China's Shenzhen Docks 'Paralyzed' by Strike Over Benefits

2013-09-02
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A view of the Yantian International Container Terminals (YICT) in Shenzhen, southern China's Guangdong province, Feb 22, 2013.
A view of the Yantian International Container Terminals (YICT) in Shenzhen, southern China's Guangdong province, Feb 22, 2013.
EYEPRESS NEWS

International container port employees in the southern Chinese city of Shenzhen entered a second day of industrial action on Monday amid a dispute over pay and working conditions, strikers and officials said.

Around 800 workers at the Yantian International Container Port Co. walked out on Sunday in protest, saying the company had failed to deliver on a promised school subsidy for their children, according to tweets posted on popular Chinese social media sites.

"All container operations have stopped," one tweet read. "The company didn't pay out a promised scholarship for the sons and daughters of workers, and we are currently looking for a solution."

The user added that local authorities had been holding meetings to mediate the dispute since Sunday, after receiving a number of complaints about the nonpayment of benefits a day earlier.

"The majority of the workers in all department are out on strike," a second striking worker told RFA's Mandarin Service by direct message on a popular social media site. "A lot of departments are now paralyzed."

"We aren't just blindly going on strike," the worker added. "We are waiting for a decision from higher up."

"The workers want a peaceful resolution to this strike, but we also want fair treatment," the worker said.

Denial

An employee who answered the phone at the container terminal company offices on Monday didn't deny that industrial action was under way, but denied that services had halted.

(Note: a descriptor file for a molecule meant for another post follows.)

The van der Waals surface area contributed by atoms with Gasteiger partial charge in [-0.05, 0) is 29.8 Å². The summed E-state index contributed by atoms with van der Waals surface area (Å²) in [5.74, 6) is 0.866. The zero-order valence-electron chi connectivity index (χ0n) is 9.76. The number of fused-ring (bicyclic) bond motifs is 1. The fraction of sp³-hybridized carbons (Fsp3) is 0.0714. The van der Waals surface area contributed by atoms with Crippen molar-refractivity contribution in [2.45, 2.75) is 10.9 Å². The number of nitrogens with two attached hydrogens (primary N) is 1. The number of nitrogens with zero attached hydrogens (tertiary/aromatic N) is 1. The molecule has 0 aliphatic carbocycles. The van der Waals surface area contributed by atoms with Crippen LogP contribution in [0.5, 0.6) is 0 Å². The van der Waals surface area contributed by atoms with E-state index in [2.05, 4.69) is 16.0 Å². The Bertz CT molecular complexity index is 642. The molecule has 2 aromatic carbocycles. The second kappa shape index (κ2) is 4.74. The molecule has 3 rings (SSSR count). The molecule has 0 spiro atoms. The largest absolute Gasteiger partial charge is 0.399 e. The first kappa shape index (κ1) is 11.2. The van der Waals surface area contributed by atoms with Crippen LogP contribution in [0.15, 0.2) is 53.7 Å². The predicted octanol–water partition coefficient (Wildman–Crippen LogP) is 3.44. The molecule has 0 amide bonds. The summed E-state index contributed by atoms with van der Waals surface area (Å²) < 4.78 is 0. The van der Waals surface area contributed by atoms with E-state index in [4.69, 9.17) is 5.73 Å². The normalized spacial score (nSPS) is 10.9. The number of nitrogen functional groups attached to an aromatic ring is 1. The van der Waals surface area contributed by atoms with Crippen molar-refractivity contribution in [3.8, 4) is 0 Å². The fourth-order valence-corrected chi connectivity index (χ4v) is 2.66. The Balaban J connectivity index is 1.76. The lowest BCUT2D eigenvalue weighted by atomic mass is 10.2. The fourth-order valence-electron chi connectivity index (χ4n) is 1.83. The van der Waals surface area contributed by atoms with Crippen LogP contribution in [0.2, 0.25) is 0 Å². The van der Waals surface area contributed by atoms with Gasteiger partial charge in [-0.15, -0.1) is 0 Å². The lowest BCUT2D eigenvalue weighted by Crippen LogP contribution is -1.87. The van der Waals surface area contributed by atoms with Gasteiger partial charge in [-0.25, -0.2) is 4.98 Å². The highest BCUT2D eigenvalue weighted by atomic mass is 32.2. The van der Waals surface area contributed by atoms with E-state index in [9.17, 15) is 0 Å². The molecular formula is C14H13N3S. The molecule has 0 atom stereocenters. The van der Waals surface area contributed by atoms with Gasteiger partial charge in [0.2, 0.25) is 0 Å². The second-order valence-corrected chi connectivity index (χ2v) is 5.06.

"We are in a go-slow situation here," the employee said. "We are still discussing things [with the workers], but we are still providing services."

An official who answered the phone at the Yantian neighborhood committee of the ruling Chinese Communist party confirmed that talks were under way.

"Yes, yes, yes," the official said. "Someone [from our committee] has already gone over there to deal with the situation."

"I heard that the talks began at the weekend ... We will make a report to the district government this afternoon, but the people who are at the scene haven't come back yet to tell us what happened."

Complaints received

A second official said the committee had received a number of complaints from Yantian port employees on Saturday.

"All of the neighborhood committee leaders are there now," he said, but declined to give further details of the strike.

The action comes after a long-running strike by workers at the Kwai Tsing container terminals in neighboring Hong Kong, which many feared at the time could jeopardize the territory's reputation as a leading container port.

Yantian International Cargo Terminals last year handled 10.66 million 20-foot containers, referred to as twenty-foot equivalent units (TEUs), more than half Hong Kong’s annual throughput.

But labor relations experts said at the time that Hongkong International Terminals (HIT), which is controlled by Hong Kong tycoon Li Ka-shing, lost 5 million Hong Kong dollars (U.S. $644,760) a day because of poor labor relations, compared with those in Shenzhen's ports.

Workers at Yantian formed a representative trade union to negotiate a collective agreement on wages and working conditions with management after the Shenzhen dockyard strikes of 2007, according to Geoff Crothall of the Hong Kong-based workers' rights group, China Labor Bulletin.

"Shenzhen not only survived the strikes, it continued to develop and expand and eventually overtook Hong Kong," Crothall wrote in a blog post during the Kwai Tsing strike in April.

"If you want a successful, well-run container port, talk to the workers," he wrote.

Reported by Qiao Long for RFA's Mandarin Service. Translated and written in English by Luisetta Mudie.

CH. 1: MANDARIN | CANTONESE

CH. 2: VIETNAMESE | BURMESE | KOREAN

CH. 3: KHMER | LAO | UYGHUR

CH. 4: TIBETAN

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